PS8_solutions

# PS8_solutions - DEPARTMENT OF ECONOMICS UNIVERSITY OF...

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DEPARTMENT OF ECONOMICS FALL 2009 UNIVERSITY OF CALIFORNIA, BERKELEY ECON 182 Problem Set 8 Due in class on Thursday, November 5 th at the beginning of lecture . Students that show their work and write neatly will be graded favorably. Please write your full name, GSI, and section time on your problem set. 1. The Sustainability of Public Debt This question asks you to explore the important issue of public debt sustainability, using an analogous framework developed in the lecture for current account sustainability. Define \$B as total government debt in nominal terms, \$PS the primary surplus in nominal terms and \$FS the fiscal surplus in nominal terms. Note that \$FS = \$T - \$G – i\$B and \$PS = \$T - \$G. Note also that \$FS t = \$B t+1 - \$B t . a). Derive the primary surplus (as a fraction of GDP) required to stabilize the ratio of public debt to GDP at its current level. (Hint: Think about the analogous quantities for the fiscal surplus and primary surplus in the international context.) PS/Y = -(r – g) B/Y b). Interpret the sustainability rule you found above. When interest rates are high, the country needs to run a larger primary surplus to stabilize the debt/GDP ratio. With faster growth, the country needs a lower primary surplus to stabilize the debt/GDP ratio. c). Obtain the most recent data on B/Y for the US and Japan (Hint: The Economist readings for this week is a good place to look!). Assuming a real interest rate of 5% and a real output growth rate of 2% for both countries, calculate the primary surplus/GDP ratios required to keep the debt/GDP ratios constant in each case. In 2008, the B/Y ratios for the US and Japan were 75% and 175% respectively. Plugging these, and the assumed interest rate and growth rate, into the sustainability rule we found in part (a), we have the following numbers: US: PS/Y = -(0.05 – 0.02) * -0.75 = 0.03 * 0.75 = 0.0225 = 2.25% Japan: PS/Y = -(0.05 – 0.02) * -1.75 = 0.03 * 1.75 = 0.0525 = 5.25% d). How do those ratios change if we use the projected debt/GDP ratios reported in the article in The Economist this week titled “America’s public debt: Tomorrow’s burden”? Using the projected government debt to GDP ratios for 2010:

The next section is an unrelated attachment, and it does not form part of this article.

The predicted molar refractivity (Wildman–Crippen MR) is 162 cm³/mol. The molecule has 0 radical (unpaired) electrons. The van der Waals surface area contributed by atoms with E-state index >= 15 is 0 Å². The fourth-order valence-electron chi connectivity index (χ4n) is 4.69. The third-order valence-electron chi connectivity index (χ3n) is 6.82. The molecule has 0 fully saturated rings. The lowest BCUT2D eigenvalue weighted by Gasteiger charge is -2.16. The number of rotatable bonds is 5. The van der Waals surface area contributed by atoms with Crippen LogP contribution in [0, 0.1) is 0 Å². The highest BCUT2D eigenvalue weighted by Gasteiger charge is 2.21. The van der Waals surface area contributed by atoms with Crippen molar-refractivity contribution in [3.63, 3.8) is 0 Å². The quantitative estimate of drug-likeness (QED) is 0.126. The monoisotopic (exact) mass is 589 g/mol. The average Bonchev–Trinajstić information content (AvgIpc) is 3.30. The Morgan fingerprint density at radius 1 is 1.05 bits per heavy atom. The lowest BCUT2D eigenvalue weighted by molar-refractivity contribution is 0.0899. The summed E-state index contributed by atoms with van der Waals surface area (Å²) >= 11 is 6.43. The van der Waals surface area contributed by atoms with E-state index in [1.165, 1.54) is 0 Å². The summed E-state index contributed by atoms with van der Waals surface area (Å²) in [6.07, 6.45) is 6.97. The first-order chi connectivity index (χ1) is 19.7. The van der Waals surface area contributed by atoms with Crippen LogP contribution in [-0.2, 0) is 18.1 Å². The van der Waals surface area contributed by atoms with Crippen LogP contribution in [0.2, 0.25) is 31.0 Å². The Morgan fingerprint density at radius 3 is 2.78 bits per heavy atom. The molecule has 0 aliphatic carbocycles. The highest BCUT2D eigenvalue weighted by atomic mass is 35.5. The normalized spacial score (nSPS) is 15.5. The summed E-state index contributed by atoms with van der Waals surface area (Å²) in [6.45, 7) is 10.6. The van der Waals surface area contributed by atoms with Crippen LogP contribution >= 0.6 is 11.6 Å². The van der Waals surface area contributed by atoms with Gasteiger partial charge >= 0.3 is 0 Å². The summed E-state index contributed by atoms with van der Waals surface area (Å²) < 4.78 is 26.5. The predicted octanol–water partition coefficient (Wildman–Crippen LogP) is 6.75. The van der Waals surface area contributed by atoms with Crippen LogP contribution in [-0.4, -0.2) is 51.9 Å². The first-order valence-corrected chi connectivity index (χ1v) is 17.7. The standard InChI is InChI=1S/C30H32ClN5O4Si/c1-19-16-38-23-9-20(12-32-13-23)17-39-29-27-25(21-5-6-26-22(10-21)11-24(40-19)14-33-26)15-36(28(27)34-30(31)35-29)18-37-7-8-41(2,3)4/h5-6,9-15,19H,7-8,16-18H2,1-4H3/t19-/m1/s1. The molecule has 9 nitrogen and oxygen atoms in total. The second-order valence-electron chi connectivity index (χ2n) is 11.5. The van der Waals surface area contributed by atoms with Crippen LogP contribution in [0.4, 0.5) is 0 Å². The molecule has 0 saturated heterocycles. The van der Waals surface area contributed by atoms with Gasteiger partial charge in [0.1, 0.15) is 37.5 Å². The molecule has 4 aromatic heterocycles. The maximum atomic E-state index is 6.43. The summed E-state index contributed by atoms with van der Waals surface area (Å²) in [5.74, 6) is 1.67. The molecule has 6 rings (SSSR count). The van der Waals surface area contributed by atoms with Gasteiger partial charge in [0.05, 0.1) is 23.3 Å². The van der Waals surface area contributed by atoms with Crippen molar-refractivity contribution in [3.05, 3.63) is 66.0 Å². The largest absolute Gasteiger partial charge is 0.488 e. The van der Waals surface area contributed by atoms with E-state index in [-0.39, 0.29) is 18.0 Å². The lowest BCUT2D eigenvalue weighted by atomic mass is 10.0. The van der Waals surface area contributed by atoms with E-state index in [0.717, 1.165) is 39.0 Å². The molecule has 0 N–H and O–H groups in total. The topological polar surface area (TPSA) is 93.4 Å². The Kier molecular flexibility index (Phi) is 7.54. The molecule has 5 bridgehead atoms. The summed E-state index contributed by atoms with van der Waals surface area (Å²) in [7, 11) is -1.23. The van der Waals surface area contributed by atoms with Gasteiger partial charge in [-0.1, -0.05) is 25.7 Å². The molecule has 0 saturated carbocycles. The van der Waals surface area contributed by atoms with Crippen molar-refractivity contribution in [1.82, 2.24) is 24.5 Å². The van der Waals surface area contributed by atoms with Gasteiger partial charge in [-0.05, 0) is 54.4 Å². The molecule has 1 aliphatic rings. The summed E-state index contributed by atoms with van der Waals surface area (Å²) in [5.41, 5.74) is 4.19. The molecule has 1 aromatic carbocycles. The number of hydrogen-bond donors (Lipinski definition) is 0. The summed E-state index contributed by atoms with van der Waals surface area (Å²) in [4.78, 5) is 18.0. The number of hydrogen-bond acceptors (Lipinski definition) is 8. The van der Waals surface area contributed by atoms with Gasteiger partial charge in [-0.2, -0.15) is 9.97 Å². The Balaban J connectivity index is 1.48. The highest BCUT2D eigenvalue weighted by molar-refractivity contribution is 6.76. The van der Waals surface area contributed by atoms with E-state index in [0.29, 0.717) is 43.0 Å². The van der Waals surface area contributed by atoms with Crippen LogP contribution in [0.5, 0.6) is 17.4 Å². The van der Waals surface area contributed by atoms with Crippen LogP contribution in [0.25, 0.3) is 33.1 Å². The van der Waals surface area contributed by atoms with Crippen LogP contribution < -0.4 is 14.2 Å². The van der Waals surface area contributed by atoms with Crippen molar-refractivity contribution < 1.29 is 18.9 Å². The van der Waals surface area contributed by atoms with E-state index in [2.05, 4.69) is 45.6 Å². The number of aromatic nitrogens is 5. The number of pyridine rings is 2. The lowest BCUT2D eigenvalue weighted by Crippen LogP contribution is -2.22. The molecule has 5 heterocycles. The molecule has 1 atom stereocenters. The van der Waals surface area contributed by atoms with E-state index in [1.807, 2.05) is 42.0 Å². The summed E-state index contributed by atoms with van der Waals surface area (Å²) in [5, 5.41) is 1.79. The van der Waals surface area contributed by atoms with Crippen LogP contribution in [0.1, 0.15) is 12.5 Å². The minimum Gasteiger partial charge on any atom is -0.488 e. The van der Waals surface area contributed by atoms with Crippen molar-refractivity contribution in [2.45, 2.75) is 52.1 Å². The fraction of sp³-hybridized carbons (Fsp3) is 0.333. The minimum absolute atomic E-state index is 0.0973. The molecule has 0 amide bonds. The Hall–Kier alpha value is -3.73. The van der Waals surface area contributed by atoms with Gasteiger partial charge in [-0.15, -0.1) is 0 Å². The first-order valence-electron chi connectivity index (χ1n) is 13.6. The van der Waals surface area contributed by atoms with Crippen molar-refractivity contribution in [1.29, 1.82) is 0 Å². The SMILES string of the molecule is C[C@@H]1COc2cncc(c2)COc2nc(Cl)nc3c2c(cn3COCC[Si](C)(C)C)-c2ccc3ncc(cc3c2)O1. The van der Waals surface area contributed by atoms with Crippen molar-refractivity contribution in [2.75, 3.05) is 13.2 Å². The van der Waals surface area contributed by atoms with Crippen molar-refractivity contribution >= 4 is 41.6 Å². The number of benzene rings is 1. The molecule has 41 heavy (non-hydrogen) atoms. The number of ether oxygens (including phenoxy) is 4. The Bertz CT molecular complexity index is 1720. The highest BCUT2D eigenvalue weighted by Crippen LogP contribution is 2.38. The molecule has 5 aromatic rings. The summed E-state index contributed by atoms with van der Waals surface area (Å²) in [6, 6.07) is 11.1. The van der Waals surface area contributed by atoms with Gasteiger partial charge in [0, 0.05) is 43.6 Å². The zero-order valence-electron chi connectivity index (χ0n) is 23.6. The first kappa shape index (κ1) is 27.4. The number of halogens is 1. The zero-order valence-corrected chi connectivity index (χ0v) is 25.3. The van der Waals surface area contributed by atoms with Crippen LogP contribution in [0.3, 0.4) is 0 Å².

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US: PS/Y = 0.03 * 1 = 3% Japan: PS/Y = 0.03 * 2.3 = 6.9% e). Are the fiscal surplus/deficit projections for the US in next few years made by the Congressional Budget Office consistent with your answers to parts c) and d)? From the projections made by the CBO, it seems that the US will be running primary deficits in the next few years, with the result being a rising debt to GDP ratio. This is inconsistent with what we found in parts (c) and (d). f). Given your answer to part e), what will be the impact on aggregate demand today of the planned US fiscal outlays in the next few years? Suppose that the government decides to implement a fiscal stabilization. Given your answer to the previous question, explain whether and how it could have an
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## This note was uploaded on 02/07/2010 for the course ECON 182 taught by Professor Kasa during the Spring '08 term at Berkeley.

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PS8_solutions - DEPARTMENT OF ECONOMICS UNIVERSITY OF...

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